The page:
Map of life expectancy at birth from Global Education Project.

Monday, September 27, 2021

This time I really do know what I'm talking about

I don't often write here explicitly about my own research. I've been writing this blog for something like 15 years now -- actually probably more than that -- so the subject would have been largely exhausted long ago if I'd concentrated on it. But I'm expecting to be interviewed about an aspect of it this afternoon so I might as well get my thoughts together.

I have found that people on average do not accurately remember about half of the important information, recommendations and decisions that happen in a routine medical visit. That's consistent with what others have found. This is a problem for a couple of reasons. The first is obviously that if people don't properly understand or remember how they are supposed to take their medications or change their diet or watch out for certain symptoms or whatever it may be, their health may be compromised. Basically the time, effort and money spent on the visit has been wasted, or worse. 


The second is that medical decisions are usually not straightforward. There are potential benefits from a given medical intervention, but also costs and risks. If we just depend on the physician to tell us what to do we may not end up doing what makes sense for us individually. But if we don't understand the issues, we can't meaningfully share in decision making. There are other possible repercussions, such as transmitting inaccurate information to family and friends, unnecessary anxiety, and more.

The traditional conception of a medical encounter was that there would be one main issue to be processed and dealt with -- the "chief complaint." Medical students were taught to proceed through steps called Chief Complaint, Present Illness, Past History, Family History, Social History, Systems Review, Physical Examination, Other Investigations, Diagnosis, and Treatment Plan. In the real world, that is very rarely what happens. In a typical visit, there are at least five different issues that come up, and there may be as many as 15. And they don't get processed one a time, they get all mixed up, with digressions from one to another and some getting dropped entirely before they are resolved. The more of them there are, the smaller percentage people understand accurately and remember.

How can we improve on this? There are several ways which have actually been recognized for a long time, but doctors don't do them. One is to have a brief discussion at the beginning about the agenda for the visit. What is the patient's list of concerns? What is the doctor's? If it looks like too much to deal with in 15 minutes, what are the priorities and what can wait until later? Another is to use "teach back." Saying to someone "Do you understand?" is a waste of oxygen. The person might think they understand but they have it wrong. Or they may be afraid to say "no" and look like a dunce, or seem to insult the doctor as being a bad explainer. What is useful is to say something like, "I don't know if I always explain things as clearly as I might, so in your own words, can you repeat what we just talked about to make sure we have it right?" But doctors seldom do that either. Another good practice is to do a wrap up at the end. "Okay, we talked about X, we're doing to do this about it, we talked about Y and we're going to do that, we talked about Z and we're going to do the other thing." But doctors don't do that either.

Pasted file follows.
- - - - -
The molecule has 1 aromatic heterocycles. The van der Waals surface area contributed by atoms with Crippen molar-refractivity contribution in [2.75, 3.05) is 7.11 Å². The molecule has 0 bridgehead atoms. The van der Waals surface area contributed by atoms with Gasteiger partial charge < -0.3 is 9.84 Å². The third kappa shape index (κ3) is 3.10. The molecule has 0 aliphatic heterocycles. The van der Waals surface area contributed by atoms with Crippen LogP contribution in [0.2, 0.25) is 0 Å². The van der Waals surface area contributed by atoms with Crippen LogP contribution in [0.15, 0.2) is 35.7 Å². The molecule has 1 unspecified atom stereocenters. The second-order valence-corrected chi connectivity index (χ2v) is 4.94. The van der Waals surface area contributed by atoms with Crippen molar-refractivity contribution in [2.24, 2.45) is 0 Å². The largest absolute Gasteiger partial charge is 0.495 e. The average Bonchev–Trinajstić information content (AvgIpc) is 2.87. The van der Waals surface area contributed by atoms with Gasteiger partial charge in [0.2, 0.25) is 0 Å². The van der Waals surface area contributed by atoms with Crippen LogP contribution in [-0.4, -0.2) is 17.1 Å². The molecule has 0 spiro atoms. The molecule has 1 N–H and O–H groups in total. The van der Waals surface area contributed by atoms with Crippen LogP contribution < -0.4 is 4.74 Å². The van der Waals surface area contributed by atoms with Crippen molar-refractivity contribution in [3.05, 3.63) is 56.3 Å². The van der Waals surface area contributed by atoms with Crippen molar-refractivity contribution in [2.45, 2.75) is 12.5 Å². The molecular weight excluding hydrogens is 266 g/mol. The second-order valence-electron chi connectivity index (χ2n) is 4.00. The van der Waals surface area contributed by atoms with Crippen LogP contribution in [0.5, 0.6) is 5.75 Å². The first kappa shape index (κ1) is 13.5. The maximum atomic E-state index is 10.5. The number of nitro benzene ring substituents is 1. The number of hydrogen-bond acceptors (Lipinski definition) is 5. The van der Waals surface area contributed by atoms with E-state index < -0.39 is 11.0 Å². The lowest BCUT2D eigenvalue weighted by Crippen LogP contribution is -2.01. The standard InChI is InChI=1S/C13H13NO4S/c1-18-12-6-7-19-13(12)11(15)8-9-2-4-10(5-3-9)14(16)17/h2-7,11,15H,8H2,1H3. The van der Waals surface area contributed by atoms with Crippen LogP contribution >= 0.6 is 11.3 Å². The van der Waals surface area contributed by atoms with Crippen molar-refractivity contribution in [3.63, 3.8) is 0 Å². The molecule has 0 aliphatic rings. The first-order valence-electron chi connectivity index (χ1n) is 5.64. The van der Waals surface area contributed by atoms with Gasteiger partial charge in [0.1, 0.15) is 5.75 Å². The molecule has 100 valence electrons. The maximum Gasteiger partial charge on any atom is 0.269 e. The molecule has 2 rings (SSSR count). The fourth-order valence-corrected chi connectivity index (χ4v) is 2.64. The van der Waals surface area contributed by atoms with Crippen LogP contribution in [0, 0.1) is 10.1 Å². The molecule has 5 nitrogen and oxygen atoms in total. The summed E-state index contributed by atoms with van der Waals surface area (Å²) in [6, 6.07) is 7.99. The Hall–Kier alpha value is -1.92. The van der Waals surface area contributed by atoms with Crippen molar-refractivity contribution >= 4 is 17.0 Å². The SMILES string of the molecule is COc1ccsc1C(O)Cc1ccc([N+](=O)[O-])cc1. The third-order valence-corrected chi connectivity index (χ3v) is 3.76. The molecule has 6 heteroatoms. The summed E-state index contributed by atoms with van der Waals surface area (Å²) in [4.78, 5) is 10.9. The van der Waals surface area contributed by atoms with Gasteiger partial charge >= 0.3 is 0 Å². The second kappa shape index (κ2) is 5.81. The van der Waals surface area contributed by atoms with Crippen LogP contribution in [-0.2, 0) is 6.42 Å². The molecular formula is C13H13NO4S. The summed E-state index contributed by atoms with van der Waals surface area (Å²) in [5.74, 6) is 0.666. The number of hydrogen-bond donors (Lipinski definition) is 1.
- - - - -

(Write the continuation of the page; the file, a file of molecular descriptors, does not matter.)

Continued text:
So you, in the role of patient, can try making those things happen, since we've given up on getting doctors to do it. When the doctor asks what your concerns are, and you start to say the first one, the doctor will typically interrupt before you have a chance to state your second and third. Don't let that happen. Speak up and say okay but I have a couple more. When the doctor explains something, say "Is it okay if I repeat that back so we can make sure I got it right?" When the doctor says you're going to get a prescription or recommends a procedure, ask "Okay, can you tell me what the likely benefits are, and what I might expect as far as side effects or risks?" And by the way, when people participate in the decision, they are more likely to remember it correctly. At the end of the visit, you can say "Okay, can we go over again the main things we talked about?"

I can't promise your doctor won't be offended if you do all this, but that's just too bad.


Don Quixote said...

This is a great post, because it describes to a T what actually happens in visits to a doctors office. My partner just had hip revision surgery, so she is going to use these recommendations when she sees her surgeon in a week. He’s very good at what he does, but in this way, she will be able to participate in the decision-making process with more confidence.

Sugarloaf said...

Having been on the patient’s end of many consultations over the past year:
I take a note, in writing, of what the doctor or nurse tells me or advises. Maybe this is an English thing, but I felt very hesitant about doing this at the start. However, “I hope you don’t mind if I make a note of this” was all I needed by way of asking indulgence for this modus operandi. All was fine from then on. I take notes at each consultation. I rely on memory therefore, as little as possible.
Perhaps, in addition to your other useful advice to patients, this could be included.